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4 Ways To Be The Balanced Leader Your Team Needs In A Time Of Crisis

No one ever plans for an event like this, but here we are. Now is your chance to truly lead.

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Times are tough right now. As entrepreneurs and business leaders, we spend a great deal of time and energy recruiting the best team members, building a great culture, and motivating everyone with an inspirational, unifying vision. Blood, sweat, and tears are invested in growth and building the dream.  

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Then the unthinkable happens. The proverbial 100-year storm in the form of the global pandemic that is COVID-19. A crisis so pervasive that it has sent the economy spiraling, bringing even the best and most stable organizations to their knees.  Where your success and character as a leader are defined by your actions and emotions, more so than your revenue and traction. You’re not judged by if you’re making layoffs, but by how and when.

No one ever plans for an event like this, but here we are. Now is your chance to truly lead.

1. Be decisive, but not cold.

With a relatively strong catalog of historical downturns to reference, the advice has been resoundingly similar – make deep cuts and make them as soon as possible. When drawing up your plans, cut until it’s uncomfortable, cut a bit more, and then maybe it’ll barely be enough in the end. The goal is survival -- to preserve as much capital as possible to invest in rebuilding when the market begins to recover. Any time wasted in this process is delaying the inevitable and is costing you dearly.

Focus on the essential. Who and what do you need to keep in order to maintain your key relationships and fulfill the promise to your customers? Where can you create greater future value instead of wasting energy on maintaining the status quo? Everything else goes because you don’t want to have to be making another round of cuts soon into the future.

When it comes time to make the cuts, be human. Let people know they are valued. Send them out into the world knowing you felt something when making the tough decisions. You’ve probably received some great advice from your legal team about how to avoid lawsuits, but it doesn’t mean you have to be cold in your execution. Remember that your former employees will likely remain friends with your remaining employees, and they’ll most certainly have an opinion about you to the greater public.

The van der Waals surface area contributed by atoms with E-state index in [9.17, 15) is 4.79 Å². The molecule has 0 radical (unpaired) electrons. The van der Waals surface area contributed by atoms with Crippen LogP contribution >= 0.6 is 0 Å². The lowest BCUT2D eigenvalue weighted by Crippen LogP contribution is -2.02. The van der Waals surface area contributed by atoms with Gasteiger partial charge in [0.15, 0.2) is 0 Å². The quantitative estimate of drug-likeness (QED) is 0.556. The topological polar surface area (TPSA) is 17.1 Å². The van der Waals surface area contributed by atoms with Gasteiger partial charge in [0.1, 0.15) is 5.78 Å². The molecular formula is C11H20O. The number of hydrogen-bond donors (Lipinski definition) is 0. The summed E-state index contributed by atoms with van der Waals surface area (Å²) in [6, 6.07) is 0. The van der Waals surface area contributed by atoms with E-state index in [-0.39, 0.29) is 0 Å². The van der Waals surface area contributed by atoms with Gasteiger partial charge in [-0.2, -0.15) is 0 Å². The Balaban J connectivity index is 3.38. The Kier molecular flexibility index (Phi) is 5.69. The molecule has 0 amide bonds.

2. Be strong, but also vulnerable.

Grief. It’s what you and your team may feel after a round of layoffs. If you’ve worked hard to build a strong, tight-knit culture, a family, then you most certainly will. It’s okay. Grieve. Grieve with your team and let them know that their feelings are valid. Avoid contrived efforts of “team-building” in the aftermath of a layoff for fear of being insensitive.

Instead, take the opportunity to identify that they are essential in carrying the team forward. That the cuts you made were to preserve the opportunity for this team to succeed in the future. Assure them that you took the deepest cuts now so that you didn’t have to do it again in the future. Begin to rebuild their confidence with your own and let them see the path forward.

3. Create a distraction, but allow for space.

For employees, work can be a great distraction from the echo chamber of bad news during a crisis. Create structure and conduct frequent check-ins to keep people on task and focused on productive work. If successful, the workplace, even when virtual, can act as an escape from life outside of the business.

However, understand that every individual is processing the emotions of uncertainty in very different ways, that their unique personal life has suddenly become very intertwined with their workday, and that they are impacted by tragedies that you may not experience or vice versa.

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Check-in with individuals often and provide the support they need to feel comfortable and centered. If they need time off to focus on themselves or their family, encourage them to do so. When you suddenly lose the structure of time and space, burnout is a real threat.

Protect the employees you’ve deemed essential.

4. Give hope, but be real.

See the path forward and motivate your team to make that vision a reality. Set clear benchmarks and checkpoints built around your hypotheses of what the future holds while understanding the worst-case scenarios and how to foresee them occurring. Schedule more frequent team meetings and use it to maintain a sense of urgency and motivation.

In times like this, some leaders have a tendency to withhold information out of fear or in an attempt to protect their employees. On the contrary, information and honesty build confidence. In a world full of uncertainty, now is your chance to create clarity for your team. Allow your employees to take ownership, hold each other accountable, and see the role they play in the bigger picture. In doing so, they will also share in the responsibility of seeing the company through these tough times.

A strong and decisive leader that is empathetic and vulnerable is what a team needs most in a time of crisis.